All he knew was that the war was over for him. He made his way over to Cambridge and the Quaker Meeting House where they were offering G.I. counselling for those who were military refuse-niks. For years the anti-war movement had bene centered on draft resistance and maybe rightly so but as the years rolled on and the number of Frank-like guys started needing help organizations like the Friends expanded their operation. There was a political component to it as well since protesting government policy was leading up a blind alley and if the natural objective of the anti-war was to stop the war then they had to get to the troops. Get down in the mud at the base and stop depending on some politician-savior to break the fall, to half-heartedly call the whole thing dust in the eyes.  

Through the counselling process plans were outlined, options presented the most reasonable given Frank’s situation was for him to go absent without leave (AWOL) for more than thirty days which would leave him dropped from the rolls out in Fort Lewis (AWOL a chargeable offense itself although pretty far down on the totem pole of penalties) and then turn himself to the nearest local fort, Fort Devens about forty miles from Boston to put in an application for status as a conscientious objector. A strategy while outlined which was aided by assigning him a pro bone civilian lawyer. (Not all G.I.s sought, desired, or received civilian lawyers partially because so few of them were familiar with the arcane Code of Military Justice but the way Frank presented himself, presented the case they thought he could use good legal advice and make some splash. That turned out to be true on all counts.)  
As that time conscientious objector status for those who were actually in the military was rare, very rare, and in due course he was turned down although at every level those who interviewed him believed he was sincere which would help him later when he got to civilian federal court. By a stroke of luck, and a good attorney, he was able to get his case into the federal court in Boston along with a temporary restraining order to keep him in the jurisdiction of the court. (The stroke of luck was getting a notoriously conservative judge to see that Frank had a case in civilian court that he could win. That too would come in handy later. But that was only the surface, the technical stuff.)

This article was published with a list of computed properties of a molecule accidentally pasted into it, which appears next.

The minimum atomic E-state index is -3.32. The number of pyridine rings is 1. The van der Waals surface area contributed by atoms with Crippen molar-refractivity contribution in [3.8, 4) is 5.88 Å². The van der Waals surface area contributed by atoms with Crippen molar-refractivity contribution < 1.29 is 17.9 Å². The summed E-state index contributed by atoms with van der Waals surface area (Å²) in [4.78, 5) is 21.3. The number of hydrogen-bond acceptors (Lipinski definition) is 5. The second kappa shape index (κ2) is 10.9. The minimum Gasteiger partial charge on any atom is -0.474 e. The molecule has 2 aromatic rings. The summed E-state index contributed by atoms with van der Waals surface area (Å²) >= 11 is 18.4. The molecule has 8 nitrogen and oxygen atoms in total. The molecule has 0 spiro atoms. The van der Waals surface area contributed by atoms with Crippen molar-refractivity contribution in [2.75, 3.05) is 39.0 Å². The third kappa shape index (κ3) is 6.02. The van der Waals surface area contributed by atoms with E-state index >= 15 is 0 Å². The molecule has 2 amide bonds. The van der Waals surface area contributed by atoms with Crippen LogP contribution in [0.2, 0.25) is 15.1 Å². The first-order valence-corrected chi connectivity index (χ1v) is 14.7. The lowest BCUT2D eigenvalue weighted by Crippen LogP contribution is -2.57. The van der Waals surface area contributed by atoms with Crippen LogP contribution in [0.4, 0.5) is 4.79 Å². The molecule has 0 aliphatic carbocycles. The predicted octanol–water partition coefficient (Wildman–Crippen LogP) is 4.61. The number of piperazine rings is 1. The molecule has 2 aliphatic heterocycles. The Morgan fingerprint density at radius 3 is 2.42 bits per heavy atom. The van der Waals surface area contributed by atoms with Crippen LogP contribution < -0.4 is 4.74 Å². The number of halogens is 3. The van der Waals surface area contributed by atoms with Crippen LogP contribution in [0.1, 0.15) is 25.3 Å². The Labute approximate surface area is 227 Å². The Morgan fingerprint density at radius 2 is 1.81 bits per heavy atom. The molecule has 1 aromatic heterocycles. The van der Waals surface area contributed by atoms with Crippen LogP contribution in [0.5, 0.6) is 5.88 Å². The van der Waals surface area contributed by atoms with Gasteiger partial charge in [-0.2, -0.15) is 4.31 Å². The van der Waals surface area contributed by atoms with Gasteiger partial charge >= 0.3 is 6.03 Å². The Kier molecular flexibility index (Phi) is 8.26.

That is where that idea of whatever Frank had inside him, whatever grit the generations had left in his DNA came to the fore. He decided that he would no longer play the soldier and so one Monday morning when the weekly formation came up he walked onto the parade field in civilian clothing and a sign “Bring the boys home.” Immediately a couple of lifer sergeants grabbed him and that started his road to the stockade. He would eventually serve two six month sentences for refusing to obey orders to wear the uniform. For years he would make the few people he told his story to laugh when he told them that if the federal court had not granted his writ of habeas corpus he might still be in that stockade he was so determined to fight the bastards to the end. So maybe that story should have gotten some play, or stories like that when Ken Burns was trying to tie the knot around what the whole thing meant. Might have thought twice, as a civilian, about a remark attributed to him about “war being in the DNA of the human species and hence all beyond the pale, all doomed to bloody up the world and let untold number lay down their heads for some stupid cause. Still and all Frank belongs in that small cohort of the war class of 1969 as some kind of beacon. That says it all, all that needs to be said.